“I will deliver results and I’ll do it the Ohio way. The way I’ve always done things,” said Cordray, with his wife Peggy at his side. “Not by stirring conflict, sowing division or pitting people against one another. We are seeing way too much of that from Washington, D.C.”

Related: Cordray announces exit from federal postHe declined to talk about the others in the race but did say, “I’ll take on all comers at every stage and I think we will do very well. But it’s up to the voters to decide that. I’ve certainly learned that over the years.”

Until last month, Cordray served as director of the federal Consumer Financial Protection Bureau, a federal post that prohibited him from discussing politics while he held the job. Appointed to the post by President Barack Obama, his term was due to end in July.

Cordray said Obama wrote him a letter in January, shortly before leaving office, encouraging Cordray to keep fighting at the CFPB.

“I needed to finish my work properly there and be satisfied that I wouldn’t regret for the rest of my life things that we put years of work into, like the payday lending rule, which we finalized this fall,” he said. “I could feel as the year went on that there was a bigger fight developing back here in Ohio and that it’s a fight that we’re seeing over the soul of America in terms of how we handle politics, how we handle our communities, how we treat one another. That is something I want to be part of.”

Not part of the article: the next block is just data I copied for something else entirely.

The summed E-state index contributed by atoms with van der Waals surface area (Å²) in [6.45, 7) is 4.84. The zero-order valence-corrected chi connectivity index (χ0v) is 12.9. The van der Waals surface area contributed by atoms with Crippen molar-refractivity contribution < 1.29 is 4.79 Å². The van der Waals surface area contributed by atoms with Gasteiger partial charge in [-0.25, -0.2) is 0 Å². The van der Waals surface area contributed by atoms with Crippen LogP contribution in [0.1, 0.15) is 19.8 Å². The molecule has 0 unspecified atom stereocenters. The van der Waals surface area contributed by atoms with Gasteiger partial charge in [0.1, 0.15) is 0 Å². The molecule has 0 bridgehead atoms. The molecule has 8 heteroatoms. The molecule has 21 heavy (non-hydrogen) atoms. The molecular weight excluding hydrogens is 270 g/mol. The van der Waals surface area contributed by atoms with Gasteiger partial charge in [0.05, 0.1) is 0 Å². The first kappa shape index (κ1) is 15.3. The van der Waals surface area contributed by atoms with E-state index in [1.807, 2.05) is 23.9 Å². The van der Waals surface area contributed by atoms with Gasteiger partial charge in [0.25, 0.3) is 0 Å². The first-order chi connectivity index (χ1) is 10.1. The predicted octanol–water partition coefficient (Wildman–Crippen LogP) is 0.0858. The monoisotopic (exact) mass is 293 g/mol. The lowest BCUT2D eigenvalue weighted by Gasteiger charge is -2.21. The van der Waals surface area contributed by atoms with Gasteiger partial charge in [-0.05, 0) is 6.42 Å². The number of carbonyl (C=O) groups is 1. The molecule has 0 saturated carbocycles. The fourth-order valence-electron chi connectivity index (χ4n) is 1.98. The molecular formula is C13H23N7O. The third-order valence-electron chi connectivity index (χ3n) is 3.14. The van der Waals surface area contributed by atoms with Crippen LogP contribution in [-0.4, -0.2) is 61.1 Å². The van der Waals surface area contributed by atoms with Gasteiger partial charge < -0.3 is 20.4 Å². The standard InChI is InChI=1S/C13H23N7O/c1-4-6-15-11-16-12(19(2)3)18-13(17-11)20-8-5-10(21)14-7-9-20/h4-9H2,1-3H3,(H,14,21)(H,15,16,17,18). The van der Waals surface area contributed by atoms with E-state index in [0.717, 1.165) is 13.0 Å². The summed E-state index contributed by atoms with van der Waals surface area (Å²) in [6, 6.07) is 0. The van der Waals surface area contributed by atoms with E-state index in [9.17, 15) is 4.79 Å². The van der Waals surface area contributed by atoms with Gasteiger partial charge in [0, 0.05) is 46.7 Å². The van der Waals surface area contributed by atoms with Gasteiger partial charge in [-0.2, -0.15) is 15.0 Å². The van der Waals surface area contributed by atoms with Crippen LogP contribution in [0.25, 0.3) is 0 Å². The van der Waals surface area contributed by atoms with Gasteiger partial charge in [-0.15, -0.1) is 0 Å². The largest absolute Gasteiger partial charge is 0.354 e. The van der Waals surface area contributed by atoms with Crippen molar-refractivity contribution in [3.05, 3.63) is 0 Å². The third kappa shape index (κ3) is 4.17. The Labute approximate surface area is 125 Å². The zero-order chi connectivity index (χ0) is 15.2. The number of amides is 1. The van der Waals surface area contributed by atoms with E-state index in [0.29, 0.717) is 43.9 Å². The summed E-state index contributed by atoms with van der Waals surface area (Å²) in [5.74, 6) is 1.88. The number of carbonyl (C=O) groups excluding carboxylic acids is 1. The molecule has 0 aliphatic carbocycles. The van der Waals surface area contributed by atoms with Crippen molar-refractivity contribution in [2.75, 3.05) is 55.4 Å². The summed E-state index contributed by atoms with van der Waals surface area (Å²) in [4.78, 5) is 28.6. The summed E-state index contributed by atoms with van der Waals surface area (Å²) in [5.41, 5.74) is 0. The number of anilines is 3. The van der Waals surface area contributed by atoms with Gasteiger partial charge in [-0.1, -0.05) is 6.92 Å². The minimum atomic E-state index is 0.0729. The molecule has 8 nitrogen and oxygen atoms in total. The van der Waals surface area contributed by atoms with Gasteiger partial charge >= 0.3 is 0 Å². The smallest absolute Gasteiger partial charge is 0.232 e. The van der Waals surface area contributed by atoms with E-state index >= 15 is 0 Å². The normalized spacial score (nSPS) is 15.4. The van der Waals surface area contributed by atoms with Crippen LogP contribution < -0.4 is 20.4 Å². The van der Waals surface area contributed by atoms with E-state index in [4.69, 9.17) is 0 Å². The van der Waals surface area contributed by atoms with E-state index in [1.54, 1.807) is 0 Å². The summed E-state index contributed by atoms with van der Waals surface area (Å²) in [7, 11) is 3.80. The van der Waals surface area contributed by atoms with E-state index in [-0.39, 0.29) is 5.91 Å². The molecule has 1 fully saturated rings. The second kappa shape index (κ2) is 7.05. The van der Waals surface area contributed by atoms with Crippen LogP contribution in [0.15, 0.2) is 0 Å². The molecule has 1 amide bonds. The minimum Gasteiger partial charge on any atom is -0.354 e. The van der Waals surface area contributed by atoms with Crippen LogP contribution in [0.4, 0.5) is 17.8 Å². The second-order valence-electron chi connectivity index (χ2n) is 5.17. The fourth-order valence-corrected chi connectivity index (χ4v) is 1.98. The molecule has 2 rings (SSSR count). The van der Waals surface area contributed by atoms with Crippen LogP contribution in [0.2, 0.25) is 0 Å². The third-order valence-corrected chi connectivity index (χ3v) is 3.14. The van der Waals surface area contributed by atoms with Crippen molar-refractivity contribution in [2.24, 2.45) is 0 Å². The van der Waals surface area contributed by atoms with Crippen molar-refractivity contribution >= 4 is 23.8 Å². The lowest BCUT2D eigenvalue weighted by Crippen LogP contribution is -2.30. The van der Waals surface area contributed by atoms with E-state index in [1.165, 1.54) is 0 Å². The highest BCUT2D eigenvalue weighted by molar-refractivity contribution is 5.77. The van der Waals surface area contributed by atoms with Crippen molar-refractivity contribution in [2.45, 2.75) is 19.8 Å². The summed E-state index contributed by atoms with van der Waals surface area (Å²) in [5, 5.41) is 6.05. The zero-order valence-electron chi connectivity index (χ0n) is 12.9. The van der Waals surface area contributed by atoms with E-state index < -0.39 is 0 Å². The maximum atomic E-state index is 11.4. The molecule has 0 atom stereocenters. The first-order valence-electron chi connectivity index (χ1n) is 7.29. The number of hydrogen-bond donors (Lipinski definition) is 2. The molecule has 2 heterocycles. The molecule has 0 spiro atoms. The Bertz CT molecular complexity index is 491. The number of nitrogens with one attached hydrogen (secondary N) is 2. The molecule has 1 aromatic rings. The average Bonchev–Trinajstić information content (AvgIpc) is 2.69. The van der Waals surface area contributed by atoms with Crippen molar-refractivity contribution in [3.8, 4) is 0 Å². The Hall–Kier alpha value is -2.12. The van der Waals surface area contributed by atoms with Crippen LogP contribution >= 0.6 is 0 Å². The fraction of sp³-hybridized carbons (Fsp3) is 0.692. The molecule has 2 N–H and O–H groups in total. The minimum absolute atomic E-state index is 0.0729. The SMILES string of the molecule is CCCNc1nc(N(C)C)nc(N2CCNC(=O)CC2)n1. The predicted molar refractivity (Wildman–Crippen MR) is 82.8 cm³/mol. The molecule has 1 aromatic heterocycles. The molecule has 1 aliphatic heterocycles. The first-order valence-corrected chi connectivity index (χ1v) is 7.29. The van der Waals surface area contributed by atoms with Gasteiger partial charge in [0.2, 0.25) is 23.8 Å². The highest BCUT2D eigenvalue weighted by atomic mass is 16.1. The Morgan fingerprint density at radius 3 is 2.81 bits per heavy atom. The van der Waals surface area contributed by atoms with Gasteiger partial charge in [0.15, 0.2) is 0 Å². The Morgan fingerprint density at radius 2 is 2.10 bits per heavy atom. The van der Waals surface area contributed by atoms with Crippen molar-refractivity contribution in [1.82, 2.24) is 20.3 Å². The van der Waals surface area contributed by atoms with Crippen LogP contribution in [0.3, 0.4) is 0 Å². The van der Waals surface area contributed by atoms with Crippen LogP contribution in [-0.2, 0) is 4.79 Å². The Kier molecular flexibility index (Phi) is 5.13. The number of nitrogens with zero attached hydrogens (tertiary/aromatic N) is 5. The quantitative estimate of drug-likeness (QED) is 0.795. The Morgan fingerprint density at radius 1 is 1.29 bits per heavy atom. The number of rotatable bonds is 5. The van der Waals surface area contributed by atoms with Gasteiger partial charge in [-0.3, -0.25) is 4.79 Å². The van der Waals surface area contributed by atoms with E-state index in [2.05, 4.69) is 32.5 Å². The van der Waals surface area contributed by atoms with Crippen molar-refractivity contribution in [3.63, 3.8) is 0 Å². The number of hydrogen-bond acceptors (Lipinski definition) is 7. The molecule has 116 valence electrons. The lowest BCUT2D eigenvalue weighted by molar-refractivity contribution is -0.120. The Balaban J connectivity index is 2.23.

Related: DeWine-Husted ticket called a ‘dream team’ by GOP lawmakerCordray emphasized that he has never left Ohio, saying he commuted between Columbus and D.C. more than 300 times during his six years at the CFPB.

“This is my hometown and I never became a creature of Washington,” he said to applause by the small group of supporters at Lilly’s Kitchen Table. “It (Washington, D.C.) always was strange to me and I found that I developed new allergies when I went there.”

His primary opposition at this point is: Dayton Mayor Nan Whaley, former state representative Connie Pillich of Cincinnati, state Sen. Joe Schiavoni of Boardman, former U.S. Rep. Betty Sutton of Akron and Ohio Supreme Court Justice Bill O’Neill.